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How to Practice effectively …



Mastering any physical skill like executing a perfect pirouette, playing an instrument or throwing a baseball, takes practice.

Practice is a repetition of an action with the goal of improvement and it helps us perform with more speed and confidence.

We live in the 21st century when time is really not on our side and that is way we need to learn to be efficient.

When it comes to learning a piece of music, many of us do the same common mistake of playing a billion times from the beginning to the end, hoping that this way the notes will be learned, brain will eventually memorise and the piece will get closer to perfection. Don’t you think this method it’s very superficial, chaotic and with an unsure ending.

There is a better and more effective way to practice, which can reduce your practice time to learn a piece from 100% to 40%.

Here is a step by step plan to help you organise your practice and save time when beginning a new piece:

I. Take the score of the piece that you want to learn and listen to a few recordings. This way the brain will memorise the melody, harmonies and you will get a good idea of how it will need to sound in the end. When you first try it at the piano, you will feel that learning goes more smoothly.

II. After going through it a few times, try to split the piece into chunks. Make sure the chunks are not too long or too short. If it’s too long, the brain will struggle to memorise and it takes more time. If it’s too short then the musical phrase won’t have any sense.

III. Now practice the piece chunk by chunk till you get more familiar with notes and fingering. You should already be aware of the passages that are harder and will require more time. Make sure you highlight the hard ones.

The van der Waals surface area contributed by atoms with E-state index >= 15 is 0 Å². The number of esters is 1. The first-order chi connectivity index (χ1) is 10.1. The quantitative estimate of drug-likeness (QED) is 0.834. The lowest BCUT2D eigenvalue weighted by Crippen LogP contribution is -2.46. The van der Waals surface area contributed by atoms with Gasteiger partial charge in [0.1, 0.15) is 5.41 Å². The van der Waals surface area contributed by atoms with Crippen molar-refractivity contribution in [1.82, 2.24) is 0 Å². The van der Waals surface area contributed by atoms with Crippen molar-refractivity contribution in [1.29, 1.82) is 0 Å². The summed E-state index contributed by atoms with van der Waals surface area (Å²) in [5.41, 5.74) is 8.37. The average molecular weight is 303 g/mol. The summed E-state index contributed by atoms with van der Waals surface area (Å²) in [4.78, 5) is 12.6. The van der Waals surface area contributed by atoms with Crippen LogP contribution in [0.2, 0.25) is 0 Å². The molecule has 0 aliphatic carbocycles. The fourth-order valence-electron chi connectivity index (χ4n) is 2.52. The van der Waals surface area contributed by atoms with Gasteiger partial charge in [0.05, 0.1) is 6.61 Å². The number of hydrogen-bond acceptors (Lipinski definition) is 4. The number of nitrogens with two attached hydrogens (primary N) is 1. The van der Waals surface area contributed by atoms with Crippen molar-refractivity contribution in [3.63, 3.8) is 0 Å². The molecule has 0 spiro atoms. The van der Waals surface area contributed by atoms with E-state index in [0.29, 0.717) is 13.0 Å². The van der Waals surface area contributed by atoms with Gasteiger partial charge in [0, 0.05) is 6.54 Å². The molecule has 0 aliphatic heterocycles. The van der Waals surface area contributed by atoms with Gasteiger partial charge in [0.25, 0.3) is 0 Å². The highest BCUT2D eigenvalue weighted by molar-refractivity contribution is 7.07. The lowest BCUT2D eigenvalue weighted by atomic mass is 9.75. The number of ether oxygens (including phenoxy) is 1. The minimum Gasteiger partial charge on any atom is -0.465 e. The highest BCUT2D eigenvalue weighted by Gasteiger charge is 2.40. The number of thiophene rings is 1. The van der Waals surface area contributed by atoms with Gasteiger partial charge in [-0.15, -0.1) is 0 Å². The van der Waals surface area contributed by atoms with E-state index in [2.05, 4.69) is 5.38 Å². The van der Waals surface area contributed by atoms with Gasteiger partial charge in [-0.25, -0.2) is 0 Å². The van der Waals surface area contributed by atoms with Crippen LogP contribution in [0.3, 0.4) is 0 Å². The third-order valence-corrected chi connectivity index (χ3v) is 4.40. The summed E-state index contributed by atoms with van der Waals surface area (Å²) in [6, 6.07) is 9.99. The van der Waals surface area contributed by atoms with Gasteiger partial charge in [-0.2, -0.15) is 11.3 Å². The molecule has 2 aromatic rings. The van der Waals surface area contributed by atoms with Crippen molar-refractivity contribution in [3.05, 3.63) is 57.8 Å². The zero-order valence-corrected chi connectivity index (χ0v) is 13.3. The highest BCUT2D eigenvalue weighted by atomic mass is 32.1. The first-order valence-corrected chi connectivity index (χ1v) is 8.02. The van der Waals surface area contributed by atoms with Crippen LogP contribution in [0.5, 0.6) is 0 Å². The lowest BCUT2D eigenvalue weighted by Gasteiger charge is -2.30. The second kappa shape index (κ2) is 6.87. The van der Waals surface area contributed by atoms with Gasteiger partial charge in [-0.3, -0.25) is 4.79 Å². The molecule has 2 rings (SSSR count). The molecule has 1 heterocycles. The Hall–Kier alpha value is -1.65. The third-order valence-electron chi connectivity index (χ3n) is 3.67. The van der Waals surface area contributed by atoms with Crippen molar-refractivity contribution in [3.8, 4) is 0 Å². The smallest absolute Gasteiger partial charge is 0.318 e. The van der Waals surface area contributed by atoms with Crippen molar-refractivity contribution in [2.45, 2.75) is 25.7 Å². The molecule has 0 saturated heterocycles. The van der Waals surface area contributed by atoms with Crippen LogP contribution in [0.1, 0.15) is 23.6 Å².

IV. Now try to focus your attention and most of your practice time to the hard bits of a piece. If it’s a fast passage which involves a pretty good control of your technique then don’t forget the rule, practice SLOW and in time, you will notice the speed will go up.

V. After getting closer to master the hard passages of a piece, the next step is to start sticking the chunks together into bigger ones. Again, I recommend practicing in a slow and under control tempo so you avoid mistakes and you give enough time for your brain to see and execute all the movements and details written in the score.

VI. In a piece of music you will always find similar passages or even some that are exactly the same. Make sure you notice the small differences when there are, or just be aware that the passages are exactly the same. This way you don’t need to practice the same thing twice. Time saver.

VII. After following these steps, you will shortly see that the piece starts to be more fluent, comfortable to play, with many passages memorised without you aiming for that and also, speed will not feel like a problem anymore.


This is some of the steps that I follow to learn my pieces and to be honest I realised that this way, a 75 pages piano concerto which used to take me 8-9 months to be able to perform at the highest level, now it takes me 2-3 months and this is just because I am organising my practice, structuring the piece into hard bits and easier ones, focusing on the hard ones first till I master them, never aiming for a high speed because that will come eventually and trying to always find patterns to help me memorise easily.

My next article will be about how to bring a piece of music to life, so make sure you follow us.

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© 2012 by Juan J. Rezzuto. All the tracks, scores and articles you can find in here are copyright.